Show-themed picnic dinners are served from 7-7:45 p.m. for $12 each on the south patio of Craig Hall. Proceeds support the Tent Theatre scholarship fund. These lunches must be ordered at least 24 hours in advance online or by calling (417) 836-7678.

For more information, contact Templeton at (417) 836-4644.

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First musical theatre graduate brings cherished children’s book to Broadway

At 11 years old, musical theatre alumnus Nathan Tysen, ’99, fell in love with a coming-of-age story about eternal life, love and morality.

“‘Tuck Everlasting’ had a profound effect on me,” Tysen said. “When you’re connecting to a character who is the same age as you are and also dealing with universal questions (of mortality and the afterlife) — this book really helped me deal with that.”

Now, nearly 30 years later, the spark that ignited his love of reading has taken him all the way to Broadway.

Photo by Cecilia Traff

Photo by Cecilia Traff

A dream project

Tysen, an award-winning writer and lyricist, was the first student to graduate from Missouri State’s musical theatre program.

Throughout college, the story of young Winnie Foster — who comes to love and protect the Tucks, a family who cannot die after they drink from a spring in the Foster family’s woods —stuck with him.

The idea of a musical adaptation began to fall into place when Tysen met his writing partner Chris Miller in New York University’s graduate musical theatre writing program.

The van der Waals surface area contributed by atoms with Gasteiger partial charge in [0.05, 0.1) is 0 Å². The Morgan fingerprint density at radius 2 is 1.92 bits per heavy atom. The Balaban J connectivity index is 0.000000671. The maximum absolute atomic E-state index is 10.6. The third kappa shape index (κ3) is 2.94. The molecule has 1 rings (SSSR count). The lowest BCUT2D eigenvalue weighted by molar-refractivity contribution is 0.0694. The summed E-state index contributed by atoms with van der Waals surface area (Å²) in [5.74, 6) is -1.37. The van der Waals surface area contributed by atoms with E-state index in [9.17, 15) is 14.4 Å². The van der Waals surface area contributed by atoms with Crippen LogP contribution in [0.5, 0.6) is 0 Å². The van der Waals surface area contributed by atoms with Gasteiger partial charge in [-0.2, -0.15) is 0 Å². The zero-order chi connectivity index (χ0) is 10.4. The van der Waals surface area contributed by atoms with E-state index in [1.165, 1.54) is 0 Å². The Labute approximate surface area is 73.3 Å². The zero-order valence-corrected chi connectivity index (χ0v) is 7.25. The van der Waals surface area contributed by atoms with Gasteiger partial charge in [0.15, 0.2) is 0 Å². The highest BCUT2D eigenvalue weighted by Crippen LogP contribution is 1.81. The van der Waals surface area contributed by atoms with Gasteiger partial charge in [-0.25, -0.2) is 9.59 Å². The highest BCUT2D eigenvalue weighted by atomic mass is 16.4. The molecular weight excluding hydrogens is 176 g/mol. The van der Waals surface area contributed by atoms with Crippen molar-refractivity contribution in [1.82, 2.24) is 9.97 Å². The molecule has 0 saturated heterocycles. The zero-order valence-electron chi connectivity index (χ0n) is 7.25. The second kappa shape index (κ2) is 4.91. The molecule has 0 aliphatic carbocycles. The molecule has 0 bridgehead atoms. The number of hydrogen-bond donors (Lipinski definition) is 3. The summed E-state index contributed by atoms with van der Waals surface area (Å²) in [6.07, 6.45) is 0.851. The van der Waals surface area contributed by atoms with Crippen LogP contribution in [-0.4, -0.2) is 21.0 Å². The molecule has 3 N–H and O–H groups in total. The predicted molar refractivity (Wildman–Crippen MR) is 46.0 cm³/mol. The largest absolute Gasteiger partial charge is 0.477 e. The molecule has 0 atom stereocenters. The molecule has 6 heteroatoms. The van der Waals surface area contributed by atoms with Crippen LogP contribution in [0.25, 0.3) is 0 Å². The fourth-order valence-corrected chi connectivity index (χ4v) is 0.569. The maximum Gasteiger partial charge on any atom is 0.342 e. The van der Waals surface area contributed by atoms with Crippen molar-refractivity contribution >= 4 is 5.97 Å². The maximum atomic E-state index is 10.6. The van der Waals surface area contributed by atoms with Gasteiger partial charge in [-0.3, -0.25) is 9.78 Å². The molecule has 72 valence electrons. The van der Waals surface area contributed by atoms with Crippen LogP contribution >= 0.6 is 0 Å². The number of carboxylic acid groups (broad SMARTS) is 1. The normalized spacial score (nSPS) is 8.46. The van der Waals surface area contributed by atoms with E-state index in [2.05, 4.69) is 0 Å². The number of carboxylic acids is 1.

And when they compared their lists of dream projects, “Tuck Everlasting” was at the top for each of them. Tysen said they took that as a sign to seek out the theatrical rights.

Unfortunately, they weren’t the only ones interested. The Walt Disney Company had just bought the cinematic rights for a movie, which would premiere in 2002.

It would be nine years before their vision would be fully realized, and as “Tuck” author Natalie Babbitt writes, “Things can come together in strange ways.”

Andrew Keenan Bolger (center) played the role of Jesse Tuck. Photo by Joan Marcus.

Andrew Keenan Bolger (center) played the role of Jesse Tuck. Photo by Joan Marcus.

Serendipity strikes

Tysen and Miller have gained acclaim in the theatre industry with musicals such as “The Burnt Part Boys” and “Fugitive Songs,” and work for the television series “Sesame Street” and “The Electric Company.”

Tysen, 39, was awarded the Edward Kleban Prize for most promising lyricist and the Fred Ebb Award for excellence in musical theatre songwriting in 2014.

“It took us 16 years to be labeled overnight sensations,” Tysen said.

In 2006, they decided to give “Tuck Everlasting: The Musical” one last shot, pitching the idea to Beth Williams, a producer at Broadway Across America.

“The serendipitous moment of all of this is that night, after a meeting with us, Beth met with another producer, Barry Brown. He slides a book across the table to her and says, ‘So I just got the rights to this book called ‘Tuck Everlasting, and I’m looking for a partner.’”

Part of Broadway history

“Tuck Everlasting: The Musical” made its Broadway debut in April 2016 at the Broadhurst Theatre.

Tysen, the lyricist, wrote all the words for songs, and Miller composed all the music.

TuckEverlastingLogo-620x620“There’s this magical moment when you start adding in all of the technical elements — lights, costumes, set —it’s like you’re letting your baby be raised by a family of the best artists in the world,” Tysen said.

That “family” included director and choreographer Casey Nicholaw (“Something Rotten!,” “Aladdin” and “Book of Mormon”), as well as book writers Claudia Shear and Tim Federle.